Can Neuroscience Explain Why Some People Are Total Pushovers?

Photo: Twentieth Century Fox

Most of us like to think that we’re independent-minded — we tell ourselves we like Adele’s latest album because it suits our taste, not because millions of other people bought it, or that we vote Democrat because we’re so enlightened, not because all our friends vote that way. The reality, of course, is that humans are swayed in all sorts of different ways — some of them quite subtle — by other people’s beliefs and expectations. Our preferences don’t form in a vacuum, but rather in something of a social pressure-cooker.

This has been demonstrated over and over, perhaps most famously in the classic Asch conformity studies from the ‘50s. In those experiments, many participants went along with a blatantly wrong majority judgment about the lengths of different lines — simply, it seems, to fit in. (Although the finding is frequently exaggerated, the basic point about the power of social influence holds true.)

But that doesn’t mean all humans are susceptible to peer pressure in the same way. You only have to look at your own friends and family to know that some people always seem to roll with the crowd, while others are much more independent-minded. What accounts for these differences? A new study in Frontiers in Human Neuroscience led by Dr. Juan Dominguez of Monash University in Melbourne, Australia, offers the first hint that part of the answer may come down to certain neural mechanisms.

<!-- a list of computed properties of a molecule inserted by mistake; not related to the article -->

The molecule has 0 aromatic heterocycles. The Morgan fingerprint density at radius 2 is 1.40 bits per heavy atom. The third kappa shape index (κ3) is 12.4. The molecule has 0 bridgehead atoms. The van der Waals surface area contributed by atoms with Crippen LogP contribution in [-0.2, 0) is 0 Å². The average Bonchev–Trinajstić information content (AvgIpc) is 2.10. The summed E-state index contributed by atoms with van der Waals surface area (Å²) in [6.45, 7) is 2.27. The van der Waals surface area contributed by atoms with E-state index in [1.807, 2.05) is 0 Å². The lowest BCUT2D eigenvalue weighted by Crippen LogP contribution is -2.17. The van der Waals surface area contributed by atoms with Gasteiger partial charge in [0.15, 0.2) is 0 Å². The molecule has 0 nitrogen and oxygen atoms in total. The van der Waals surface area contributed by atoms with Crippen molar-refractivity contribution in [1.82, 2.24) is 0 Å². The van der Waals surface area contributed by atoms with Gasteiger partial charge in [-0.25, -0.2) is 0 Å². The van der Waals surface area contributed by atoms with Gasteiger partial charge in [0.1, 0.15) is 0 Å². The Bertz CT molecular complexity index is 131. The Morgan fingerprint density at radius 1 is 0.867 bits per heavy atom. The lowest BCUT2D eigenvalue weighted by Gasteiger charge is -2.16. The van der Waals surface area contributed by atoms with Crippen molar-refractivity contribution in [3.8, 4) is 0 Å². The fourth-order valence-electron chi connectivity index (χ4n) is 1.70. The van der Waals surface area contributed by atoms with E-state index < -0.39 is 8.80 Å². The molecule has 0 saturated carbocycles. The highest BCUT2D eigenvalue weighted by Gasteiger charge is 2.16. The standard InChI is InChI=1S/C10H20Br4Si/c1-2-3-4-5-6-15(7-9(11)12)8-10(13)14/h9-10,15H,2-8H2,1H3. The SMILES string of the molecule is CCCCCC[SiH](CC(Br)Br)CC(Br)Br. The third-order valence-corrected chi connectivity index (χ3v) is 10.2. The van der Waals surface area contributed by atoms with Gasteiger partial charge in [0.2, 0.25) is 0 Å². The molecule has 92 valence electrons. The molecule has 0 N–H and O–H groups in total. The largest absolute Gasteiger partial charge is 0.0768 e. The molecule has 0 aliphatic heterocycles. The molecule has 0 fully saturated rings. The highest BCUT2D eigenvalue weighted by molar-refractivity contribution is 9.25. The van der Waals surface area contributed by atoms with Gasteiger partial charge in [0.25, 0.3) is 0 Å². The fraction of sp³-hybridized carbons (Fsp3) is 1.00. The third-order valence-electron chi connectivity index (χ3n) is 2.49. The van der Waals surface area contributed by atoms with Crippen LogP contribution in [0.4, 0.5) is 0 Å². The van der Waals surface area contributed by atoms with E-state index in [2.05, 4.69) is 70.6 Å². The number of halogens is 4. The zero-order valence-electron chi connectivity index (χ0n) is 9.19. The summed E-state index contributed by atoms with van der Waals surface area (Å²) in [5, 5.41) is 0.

In short, the study suggests that people have a network in their brains that is attuned to disagreement with other people. When this network is activated, it makes us feel uncomfortable (we experience “cognitive dissonance,” to use the psychological jargon) and it’s avoiding this state that motivates us to switch our views as much as possible. It appears the network is more sensitive in some people than in others, and that this might account for varying degrees of pushover-ness.

The researchers asked 39 participants, most of them students and 19 of whom were women, to lie in a brain scanner while judging whether 192 factual statements from four topics (biology, history, medicine, and physics) were true or false. The participants were informed that each statement had been made by either a student or a professor, and were told that some of them were known to be false. The statements were deliberately obscure (for example: “Orchid flowers have the most species”), because the researchers didn’t want differences in the participants’ own background knowledge to interfere with their natural disposition to agree or disagree.

Just as they’d hoped, the researchers found there was a wide variation among their participants in their inclination to agree or disagree with the statements — just as in real life, some of them simply had more of a general tendency to go along with what they were told. But against the researchers’ expectations, it didn’t make any difference to participants’ brain activity or response times whether the statements were from a student or professor. The researchers had thought it would be extra awkward to disagree with a professor because of their authority, but they reasoned that perhaps this was balanced out by the awkwardness of disagreeing with a fellow student.